Under Delaware law, "reckless" and "wanton" are essentially synonymous terms. The Delaware Superior Court Pattern Civil Jury Instructions for reckless conduct and wanton conduct are, for all intents and purposes, identical. Recklessness does not require a showing of an intent to cause harm or malice, but does require a showing of conduct that is "so unreasonable and so dangerous that the person either knows or should know that harm will probably result." If the facts of the case establish a reasonable inference that the defendant's conduct was reckless, the trial Court is required to submit that issue to the jury for resolution, and a post-trial motion for judgment as a matter of law under Rule 50(b) must fail if such is the case.
See Del. P.J.I. Civ. §§ 5.9 and 5.10 (2000).
Del. P.J.I. Civ. § 5.9 (2000) ( citing 11 Del. C. § 231(c); Hamilton v. State, 816 A.2d 770, 773-74 (Del. 2003); Tackett v. State Farm Fire and Cas. Ins. Co., 653 A.2d 254, 265-66 (Del. 1995); Jardel Co. v. Hughes, 523 A.2d 518, 529-30 (Del. 1987)).
See e.g., Moore v. SOM, Inc., 2005 Del. Super. LEXIS 100, at *1-2; Jones v. Delaware Cmty. Corp. for Individual Dignity, 2004 Del. Super. LEXIS 133, at *11-12; Christiana Marine Service Corp. v. Texaco, Inc., 2004 Del. Super. LEXIS 3, at *8.
IV. DISCUSSIONA. Motion for New Trial or Remittitur
Under Delaware law, a jury's verdict is presumed to be correct and just. A jury award that is challenged as excessive will not be disturbed unless it is clearly the "result of passion, prejudice, partiality, or corruption; or that it was manifestly the result of disregard of the evidence or applicable rules of law." Moreover, a jury award will not be set aside "unless it is so grossly excessive as to shock the Court's conscience and sense of justice; and unless the injustice of allowing the verdict to stand is clear." When any "margin for reasonable difference of opinion exists in the matter of a verdict," the courts will yield to the jury's decision. A jury verdict that is supported by the evidence must be upheld.
Storey v. Castner, 314 A.2d 187, 193 (Del. 1973) ( citing Lacey, 161 A.2d 579).
Medical Center of Delaware, Inc. v. Lougheed, 661 A.2d 1055, 1061 (Del. 1995) ( quoting Riegel, 272 A.2d at 717-18).
Castner, 314 A.2d at 193 ( citing Riegel, 272 A.2d at 718; Bennett, 79 A.2d 363).
Id. (citing Burns v. Delaware Coca-Cola Bottling Company, 224 A.2d 255, 258 (Del.Super. 1966)).
Lougheed, 661 A.2d at 1061 ( citing Gannett Co. v. Re, 496 A.2d 553 (Del. 1985)).
Notwithstanding the deluge of new trial motions the Court has considered in the last several years, the Court seldom interferes with a jury verdict. As this Court has aptly noted on many occasions, and as counsel are painfully aware, litigation is risky business. Jury trials are even more risky. Regrettably, for litigants, the Court cannot make either risk free. When parties elect a jury trial, "they [knowingly] activate the risk inherent in the system." That is the nature of the beast.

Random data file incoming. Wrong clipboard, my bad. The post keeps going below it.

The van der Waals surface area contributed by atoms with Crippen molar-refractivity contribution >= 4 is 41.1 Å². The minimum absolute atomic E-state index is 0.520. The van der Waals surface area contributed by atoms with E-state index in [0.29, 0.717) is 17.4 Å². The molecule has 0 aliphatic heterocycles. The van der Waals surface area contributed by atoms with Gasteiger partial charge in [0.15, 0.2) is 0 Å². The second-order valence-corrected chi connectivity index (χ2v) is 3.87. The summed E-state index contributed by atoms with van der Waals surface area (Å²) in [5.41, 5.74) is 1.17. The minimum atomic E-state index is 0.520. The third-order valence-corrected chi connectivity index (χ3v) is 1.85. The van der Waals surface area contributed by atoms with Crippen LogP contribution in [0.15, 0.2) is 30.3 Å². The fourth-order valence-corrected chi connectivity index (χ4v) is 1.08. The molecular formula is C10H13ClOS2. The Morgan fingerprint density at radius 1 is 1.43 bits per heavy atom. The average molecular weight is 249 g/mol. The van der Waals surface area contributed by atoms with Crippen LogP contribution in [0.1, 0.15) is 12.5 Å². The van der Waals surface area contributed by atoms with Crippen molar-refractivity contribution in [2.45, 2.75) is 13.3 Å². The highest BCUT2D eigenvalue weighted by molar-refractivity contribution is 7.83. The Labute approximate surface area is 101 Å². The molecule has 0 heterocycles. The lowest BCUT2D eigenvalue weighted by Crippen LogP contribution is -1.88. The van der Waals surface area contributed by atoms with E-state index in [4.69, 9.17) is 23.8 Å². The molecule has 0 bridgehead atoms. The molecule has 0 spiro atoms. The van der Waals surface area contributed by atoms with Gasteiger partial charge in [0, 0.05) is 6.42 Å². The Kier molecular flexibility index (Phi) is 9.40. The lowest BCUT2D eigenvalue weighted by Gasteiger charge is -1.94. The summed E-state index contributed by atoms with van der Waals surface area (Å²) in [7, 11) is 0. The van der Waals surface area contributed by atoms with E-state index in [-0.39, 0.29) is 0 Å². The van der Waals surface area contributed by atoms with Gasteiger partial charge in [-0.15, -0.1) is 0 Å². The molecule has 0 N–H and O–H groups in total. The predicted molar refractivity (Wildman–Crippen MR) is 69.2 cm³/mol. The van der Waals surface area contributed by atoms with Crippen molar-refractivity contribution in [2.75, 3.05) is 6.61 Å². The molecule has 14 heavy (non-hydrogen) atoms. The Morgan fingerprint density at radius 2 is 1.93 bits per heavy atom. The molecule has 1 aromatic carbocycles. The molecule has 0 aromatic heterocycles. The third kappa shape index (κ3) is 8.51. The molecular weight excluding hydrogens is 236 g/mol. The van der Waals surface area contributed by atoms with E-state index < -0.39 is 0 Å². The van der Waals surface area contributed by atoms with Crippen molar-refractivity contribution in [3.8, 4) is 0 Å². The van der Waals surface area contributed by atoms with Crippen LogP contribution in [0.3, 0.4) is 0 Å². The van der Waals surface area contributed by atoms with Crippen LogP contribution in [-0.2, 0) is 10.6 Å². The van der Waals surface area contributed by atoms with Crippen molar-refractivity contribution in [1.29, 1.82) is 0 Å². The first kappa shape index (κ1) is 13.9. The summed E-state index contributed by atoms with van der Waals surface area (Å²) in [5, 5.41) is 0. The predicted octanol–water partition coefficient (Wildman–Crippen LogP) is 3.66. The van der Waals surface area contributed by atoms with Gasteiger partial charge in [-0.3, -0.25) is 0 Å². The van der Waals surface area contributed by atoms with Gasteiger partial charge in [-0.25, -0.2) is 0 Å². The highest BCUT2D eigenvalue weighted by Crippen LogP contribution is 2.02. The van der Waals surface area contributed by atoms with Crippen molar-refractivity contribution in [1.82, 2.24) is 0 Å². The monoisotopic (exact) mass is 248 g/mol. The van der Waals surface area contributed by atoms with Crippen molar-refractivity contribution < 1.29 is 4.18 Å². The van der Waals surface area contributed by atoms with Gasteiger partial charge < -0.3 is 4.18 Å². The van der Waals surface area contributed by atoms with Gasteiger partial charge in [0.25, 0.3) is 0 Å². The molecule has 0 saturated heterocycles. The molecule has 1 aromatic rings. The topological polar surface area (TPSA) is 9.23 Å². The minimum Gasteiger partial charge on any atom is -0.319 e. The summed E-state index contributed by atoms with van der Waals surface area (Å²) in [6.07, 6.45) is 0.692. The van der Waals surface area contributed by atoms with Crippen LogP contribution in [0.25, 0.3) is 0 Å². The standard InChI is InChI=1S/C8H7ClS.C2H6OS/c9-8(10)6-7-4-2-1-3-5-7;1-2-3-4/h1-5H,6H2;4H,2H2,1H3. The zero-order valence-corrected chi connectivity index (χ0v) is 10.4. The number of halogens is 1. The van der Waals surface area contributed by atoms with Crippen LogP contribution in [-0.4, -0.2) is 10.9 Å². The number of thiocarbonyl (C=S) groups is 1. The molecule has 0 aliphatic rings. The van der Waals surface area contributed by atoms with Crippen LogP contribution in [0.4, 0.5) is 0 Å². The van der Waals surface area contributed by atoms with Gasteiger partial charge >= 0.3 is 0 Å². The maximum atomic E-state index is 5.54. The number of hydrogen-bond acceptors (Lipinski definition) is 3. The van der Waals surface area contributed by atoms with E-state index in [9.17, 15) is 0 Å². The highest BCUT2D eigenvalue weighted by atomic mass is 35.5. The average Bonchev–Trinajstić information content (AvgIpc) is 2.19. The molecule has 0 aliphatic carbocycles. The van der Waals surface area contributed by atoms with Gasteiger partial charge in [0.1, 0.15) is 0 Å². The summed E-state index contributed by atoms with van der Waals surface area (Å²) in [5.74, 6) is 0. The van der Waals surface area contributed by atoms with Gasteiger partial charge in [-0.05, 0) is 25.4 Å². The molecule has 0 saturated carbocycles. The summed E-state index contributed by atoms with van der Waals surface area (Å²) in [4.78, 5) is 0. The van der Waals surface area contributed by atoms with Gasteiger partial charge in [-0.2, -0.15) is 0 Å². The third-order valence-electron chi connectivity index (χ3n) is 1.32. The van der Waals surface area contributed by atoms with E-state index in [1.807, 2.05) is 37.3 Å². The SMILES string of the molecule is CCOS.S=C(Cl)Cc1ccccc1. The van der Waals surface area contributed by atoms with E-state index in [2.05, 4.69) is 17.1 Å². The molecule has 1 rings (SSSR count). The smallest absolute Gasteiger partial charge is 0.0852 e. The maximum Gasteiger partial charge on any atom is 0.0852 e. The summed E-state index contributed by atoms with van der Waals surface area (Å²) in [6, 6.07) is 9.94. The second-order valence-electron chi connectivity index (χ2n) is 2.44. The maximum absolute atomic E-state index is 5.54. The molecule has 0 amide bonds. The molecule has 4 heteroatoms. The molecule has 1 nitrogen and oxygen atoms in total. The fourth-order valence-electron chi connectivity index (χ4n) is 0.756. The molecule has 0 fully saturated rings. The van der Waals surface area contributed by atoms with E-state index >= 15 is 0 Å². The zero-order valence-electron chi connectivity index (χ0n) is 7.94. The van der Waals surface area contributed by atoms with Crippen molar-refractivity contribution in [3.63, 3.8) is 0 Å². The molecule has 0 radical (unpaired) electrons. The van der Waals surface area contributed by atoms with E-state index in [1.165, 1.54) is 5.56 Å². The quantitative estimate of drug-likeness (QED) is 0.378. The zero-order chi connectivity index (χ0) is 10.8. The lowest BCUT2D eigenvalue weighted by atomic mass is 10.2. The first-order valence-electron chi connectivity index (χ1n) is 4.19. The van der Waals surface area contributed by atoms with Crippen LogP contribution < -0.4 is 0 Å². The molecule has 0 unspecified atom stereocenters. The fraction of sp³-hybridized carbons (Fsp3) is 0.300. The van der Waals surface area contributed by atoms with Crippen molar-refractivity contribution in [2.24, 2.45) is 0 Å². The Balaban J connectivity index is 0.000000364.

See e.g. Beatty v. Smedly, 2003 WL 23353491, at *3 (Del.Super.) ("[M]otions for new trials have become the norm after parties to personal injury litigation are on the receiving end of jury verdicts which do not meet their expectations."); Dunkle v. Prettyman, 2002 WL 833375, at *3 n. 10 (Del.Super.) ("Remarkably, this judge has seen a motion for new trial following every jury verdict he has taken over the last 17 months which resolved claims for personal injuries involving disputed damages."); Hartnett v. Romspert, 1995 WL 945818, at *1 (Del.Super.) ("This Court is bombarded by post-trial motions by disappointed plaintiffs . . .what is frustrating is the continuing anticipation that somehow the Court can automatically make real the plaintiffs expectation after a jury has decided to the contrary."); Esry v. St. Francis Hospital, Inc., 2002 WL 558878, at *1 (Del.Super.) ("One must wonder why an institution so soundly and regularly criticized on motions for new trial is so widely demanded upon initiation of a lawsuit.") (emphasis added).
Stabler, 1996 WL 944863, at *1. See also Savage v. Cooke, 1995 WL 945563 (Del.Super.). In Dunkle, 2002 WL 833375, at *2-3 (citations omitted), the Court noted:
[W]hen considering a motion for new trial, this Court is ever-mindful of the substantial effort that is expended to accommodate a litigant's demand for a trial by jury. First and foremost, fourteen citizens of this state are asked to interrupt their lives to consider evidence and resolve a dispute that has nothing to do with them. Then, court personnel are assigned to orient, accommodate, feed, escort and protect the jury. And finally, the Court and counsel exert substantial energy to create a set of suitable voir dire questions at the outset of the trial, and suitable jury instructions at the close of the trial. While certainly not dispositive of the issue, the strict standard of review by which a motion for new trial is measured no doubt recognizes that it is the parties themselves who elect to present their claims to a jury of their peers and, by so doing, it is the parties who activate the machinery which is our jury trial system. When the parties activate the jury trial system, they activate the risk inherent in the system. And, of course, trials by jury implicate the most risky element of dispute resolution — uncertainty.
See Dunkle, 2002 WL 833375, at *3 ("And, of course, trials by jury implicate the most risky element of dispute resolution — uncertainty.").
See Savage, 1995 WL 945563, at *1 ("Trials involve risk and those of involved in the judicial system cannot make litigation risk-free."); Ellis, 1995 WL 158691, at * 3 n. 1 ("Trials involve risk . . .People within the system can only do so much; they cannot make litigation risk-free.") See also Stabler, 1996 WL 944863.
See Dunkle, 2002 WL 833375, at *3 ("And, of course, trials by jury implicate the most risky element of dispute resolution — uncertainty.").
Defendants argue that the Court should grant a new trial or a substantial remittitur in this case because: (1) the vacating of the jury's punitive damages award requires a general new trial on all issues of liability and compensatory damages; (2) the jury's compensatory damages award was excessive, or (3) the jury's punitive damages was excessive.